Welcome to the second part of the series on Cybersecurity: The Human Factor. In Part 1 we talked about the fact that attackers are constantly considering the human factor when developing and executing attacks. In this part we are going to examine the human factor from the defender’s perspective and explain why this creates a more secure environment.
As mentioned in the previous article, even nation state actors and Advanced Persistent Threats (APT’s) have real people behind them and these people are operating on all too human motivations such as financial gain, revenge, or to weaken others. As a defender it is vital to remember the human factor on the employee side of things – because the attackers haven’t for one moment forgotten that behind each defense is a human being with all the inherent shortcomings. Successful attack campaigns leverage this fallibility in order to succeed. This is exactly why phishing is such a successful attack venue for malicious actors.
To better understand your employees, it’s important to examine the motivations of the people within the organization. For most people, this motivation is to perform their job. Whether that comes from a desire to do a good job, from financial motivation, or from fear of losing the job does not matter. What is important is that they wish to perform their tasks within the organization as quickly and with as little pain as possible. This leads to the next very human aspect of your employees that it is important to understand: laziness. Whether dressed up as efficiency, or disguised as reduction of obstacles, ultimately people want to accomplish their goals and will do anything they can to reduce the actual headache associated with accomplishing that goal. By understanding that humans are inherently lazy you can examine your current security program through the lens of a user and identify where it creates unnecessary obstacles to performing daily tasks. I.e., is the implementation really seamless? By doing what you can to integrate security into the organization without hindering employee’s workflow, you are more likely to have an organization that responds positively when actual effort is required, such as getting employees to report phishing emails.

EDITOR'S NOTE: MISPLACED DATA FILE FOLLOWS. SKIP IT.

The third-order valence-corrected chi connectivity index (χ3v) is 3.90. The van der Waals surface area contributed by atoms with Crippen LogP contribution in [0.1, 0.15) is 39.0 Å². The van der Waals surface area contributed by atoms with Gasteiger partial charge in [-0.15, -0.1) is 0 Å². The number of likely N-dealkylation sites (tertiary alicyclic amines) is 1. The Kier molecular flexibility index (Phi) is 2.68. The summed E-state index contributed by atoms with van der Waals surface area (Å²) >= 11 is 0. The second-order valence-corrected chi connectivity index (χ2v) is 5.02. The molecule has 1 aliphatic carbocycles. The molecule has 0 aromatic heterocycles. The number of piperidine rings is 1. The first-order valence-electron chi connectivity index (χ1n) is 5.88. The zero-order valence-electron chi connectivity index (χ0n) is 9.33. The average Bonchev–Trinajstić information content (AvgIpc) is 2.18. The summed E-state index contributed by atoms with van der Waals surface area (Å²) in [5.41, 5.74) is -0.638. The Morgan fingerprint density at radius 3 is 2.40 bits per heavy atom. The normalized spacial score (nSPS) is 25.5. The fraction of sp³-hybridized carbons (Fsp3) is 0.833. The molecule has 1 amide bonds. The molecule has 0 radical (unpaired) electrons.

One common mechanism that is included with every operating system and most network devices is Access Control Lists (ACL’s). It is considered best practice to divide personnel roles based on what they need access too. For example: the sales team should have no need for administrative access to their workstations. By not giving them administrative access, you are limiting the options for any hacker and the potential damage to the organization in the event that the user makes a mistake (such as downloading a malicious attachment from a phishing email).
This is just one small example of using security to reduce the shortcomings of human beings, ensuring that even if they fail, the damage is limited in scope. One of the advantages of ACL’s is that – if properly set up – they are invisible to personnel performing their day to day tasks.
At the end of the day, security isn’t about technology in and of itself. Technology is a tool that is used to help us accomplish the goal of protecting an organization from threats and hereby reducing its risk. This technology can be better utilized when you consider both the security needs of your organization as well as the human factor of the equation. By understanding that attackers are humans as well with all too understandable motivations and goals, you can better identify places in your security that they might target. By reducing the chances for employees to make mistakes through properly implemented technology, you increase the overall security of the organization. By implementing this technology as seamlessly as possible, you reduce the headache of employees trying to perform their daily tasks and the chances of them looking for a workaround to your security measures in order to get their jobs done. Security isn’t just about technology, it’s about people too.